Brian McLaren has made a writing and lecturing career out of being controversial. Sometimes I think he creates controversy where there is not enough so that he can be on the other side of it.
As I’ve said in other posts, I like the questions McLaren asks. I don’t necessarily agree with his conclusions, but given the opportunity to read yet another Mclaren book, I of course seized it.
This book, Finding Our Way: The Return of the Ancient Practices, is not McLaren’s typical fair. Unlike other books he has written, this book is an introduction of sorts to a series edited by Phyllis Tickle. Because it is part of another person’s series (Tickle is technically the editor of the series), I got the feeling that McLaren was somewhat pulling his punches. It wasn’t his usual full-out assault.
I had a couple of issues with this book. The biggest one was that what McLaren calls “ancient” practices are really medieval practices. In fact, he spends several chapters in an imaginary journey to a medieval abbey. This is misleading, and I understand that calling the book “The Return to Medieval Practices” wouldn’t have sounded so romantic – but there you are.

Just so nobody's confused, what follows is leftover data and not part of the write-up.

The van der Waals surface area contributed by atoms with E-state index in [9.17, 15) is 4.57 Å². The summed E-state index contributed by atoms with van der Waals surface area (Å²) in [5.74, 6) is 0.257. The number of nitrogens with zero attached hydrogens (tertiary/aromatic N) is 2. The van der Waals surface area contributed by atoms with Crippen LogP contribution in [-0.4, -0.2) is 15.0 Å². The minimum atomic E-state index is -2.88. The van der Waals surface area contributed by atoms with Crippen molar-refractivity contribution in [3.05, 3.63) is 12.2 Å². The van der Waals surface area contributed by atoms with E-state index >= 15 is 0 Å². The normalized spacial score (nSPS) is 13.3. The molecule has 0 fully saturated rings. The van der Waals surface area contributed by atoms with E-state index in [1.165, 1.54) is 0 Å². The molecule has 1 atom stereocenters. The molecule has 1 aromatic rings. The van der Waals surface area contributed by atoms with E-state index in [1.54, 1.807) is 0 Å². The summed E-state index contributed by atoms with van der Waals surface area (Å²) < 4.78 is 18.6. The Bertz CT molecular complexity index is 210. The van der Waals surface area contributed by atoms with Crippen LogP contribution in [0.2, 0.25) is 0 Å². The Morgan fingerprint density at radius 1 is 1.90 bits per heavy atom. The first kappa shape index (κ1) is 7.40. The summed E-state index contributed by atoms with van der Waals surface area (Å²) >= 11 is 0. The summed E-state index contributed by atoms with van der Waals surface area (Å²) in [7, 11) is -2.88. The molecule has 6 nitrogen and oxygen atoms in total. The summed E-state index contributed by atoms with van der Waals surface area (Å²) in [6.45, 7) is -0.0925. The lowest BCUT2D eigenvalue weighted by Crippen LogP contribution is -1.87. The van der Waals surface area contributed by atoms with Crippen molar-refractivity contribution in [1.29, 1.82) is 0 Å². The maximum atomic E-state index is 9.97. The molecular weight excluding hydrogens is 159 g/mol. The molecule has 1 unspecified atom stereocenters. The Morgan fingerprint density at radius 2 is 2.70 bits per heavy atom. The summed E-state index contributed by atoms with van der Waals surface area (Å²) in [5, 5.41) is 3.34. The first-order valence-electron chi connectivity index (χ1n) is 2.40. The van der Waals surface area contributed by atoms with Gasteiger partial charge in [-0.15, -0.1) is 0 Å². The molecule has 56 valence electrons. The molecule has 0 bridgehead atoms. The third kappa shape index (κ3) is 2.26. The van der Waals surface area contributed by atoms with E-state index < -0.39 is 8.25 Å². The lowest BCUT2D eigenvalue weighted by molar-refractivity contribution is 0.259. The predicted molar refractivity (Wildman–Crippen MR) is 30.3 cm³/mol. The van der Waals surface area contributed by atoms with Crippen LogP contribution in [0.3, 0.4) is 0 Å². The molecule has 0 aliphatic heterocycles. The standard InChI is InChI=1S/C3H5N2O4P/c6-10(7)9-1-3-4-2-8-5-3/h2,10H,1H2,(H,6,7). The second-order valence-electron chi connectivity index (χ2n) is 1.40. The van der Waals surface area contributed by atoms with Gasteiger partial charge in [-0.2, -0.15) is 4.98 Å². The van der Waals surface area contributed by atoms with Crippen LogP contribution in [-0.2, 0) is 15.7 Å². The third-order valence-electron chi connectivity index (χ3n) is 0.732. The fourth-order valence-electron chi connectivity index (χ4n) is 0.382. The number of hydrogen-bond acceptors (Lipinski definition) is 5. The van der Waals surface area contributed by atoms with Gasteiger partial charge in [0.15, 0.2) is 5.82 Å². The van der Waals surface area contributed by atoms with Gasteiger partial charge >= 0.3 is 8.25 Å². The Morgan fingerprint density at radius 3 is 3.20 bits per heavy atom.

Another issue is that the entire book seems somewhat unfocused. You more or less have to piece together the structure of these ancient practices. Although McLaren provides several different lists of practices, they are overlapping and confusing. On top of that, personally I felt that he added a lot of his pet practices in where we would be hard pressed to find them in ancient cultures.
I feel as if the book really did not live up to its title. All around, I found the book to be somewhat vanilla. Perhaps I expect too much from McLaren.